Southwest Airlines, which entered the Hawaii market in March 2019 following the shutdowns of Aloha Airlines (March 2008) and Mesa Air Group’s go! (April 2014), had been making inroads in interisland routes and trans-Pacific travel to and from Hawaii.

“The big earthquake to competition was when Aloha was put out of business by Mesa Air Group,” Forman said. “No one could fill those boots like Aloha did, so there’s been a lot of turmoil interisland, and to and from Hawaii when Aloha disappeared.

“Now Southwest wants to be an equal competitor in the interisland business, but they’re going to have to earn it by delivering a good product because Hawaiian has been determined not to let them buy market share by undercutting Hawaiian’s lowest prices. In the early 1980s when Mid Pacific (Air) came in and was able to underprice Hawaiian by $5 on interisland fares, Hawaiian took a huge cut, and it almost put Hawaiian out of business. Hawaiian learned a lesson that you can’t let a competitor underprice you in the market. That’s been their way of doing things ever since. It’s a financial reality that you have to match fares if you’re going to be a long-term competitor in that market.”

It’s unlikely there will be a fare war, according to aviation consultant Mike Boyd of The Boyd Group in Evergreen, Colo.

“No way,” he said. “The capacity will not change much.

“Alaska is just adding additional routes. Hawaii has a lot of latent and unrecognized value in a world where leisure destinations are getting dicey. Take this to the bank: Hawaii is in line for huge growth because other leisure destinations are in deep trouble — Mexico, near Latin America, etc.”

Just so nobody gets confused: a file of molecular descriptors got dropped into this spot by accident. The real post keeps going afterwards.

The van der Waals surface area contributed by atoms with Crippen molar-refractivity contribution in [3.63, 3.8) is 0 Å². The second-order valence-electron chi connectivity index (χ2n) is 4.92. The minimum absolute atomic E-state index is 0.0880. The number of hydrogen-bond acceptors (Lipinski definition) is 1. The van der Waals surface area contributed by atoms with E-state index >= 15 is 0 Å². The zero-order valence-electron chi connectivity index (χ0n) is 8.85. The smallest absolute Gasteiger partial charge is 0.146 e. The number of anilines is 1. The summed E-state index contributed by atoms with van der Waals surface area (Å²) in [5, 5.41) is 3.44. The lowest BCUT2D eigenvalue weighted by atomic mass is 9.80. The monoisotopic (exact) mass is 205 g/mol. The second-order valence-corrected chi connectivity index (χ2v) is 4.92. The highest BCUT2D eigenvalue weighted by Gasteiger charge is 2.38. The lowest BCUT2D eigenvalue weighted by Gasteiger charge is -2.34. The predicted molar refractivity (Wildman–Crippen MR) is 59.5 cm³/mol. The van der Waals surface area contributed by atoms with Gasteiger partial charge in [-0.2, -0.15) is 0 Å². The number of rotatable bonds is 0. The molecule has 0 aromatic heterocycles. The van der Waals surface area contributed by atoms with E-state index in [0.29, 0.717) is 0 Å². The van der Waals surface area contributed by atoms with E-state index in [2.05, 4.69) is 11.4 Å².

Forman also agrees that fares hardly will be affected.

“I think fares are really not going to be impacted much because there is no price war going on between Hawaiian and Alaska,” he said. “I think it’s going to be mostly neutral in terms of the impact on fares to and from Hawaii. I think the one place it would affect Southwest is on their ongoing effort to break into the interisland market because they’ve been trying in the past to find a way to pressure Hawaiian financially so that they could establish themselves with a lower cost than Hawaiian on a ticket. Everybody who has tried to compete with Hawaiian has tried to do the same thing, and now with the financial backing of Alaska, I think Southwest realizes they’re not going to be able to buy market share, they’re going to have to acquire it the traditional way, which is to do a lot of flying and make people happy.”

Southwest said it doesn’t comment on the subjects of specific pricing and real-time reporting of traffic figures, mergers and acquisitions.

“We don’t have any comment to offer today,” the airline said. “We’ll continue to compete in the marketplace with our award-winning hospitality, friendly service, and low fares.”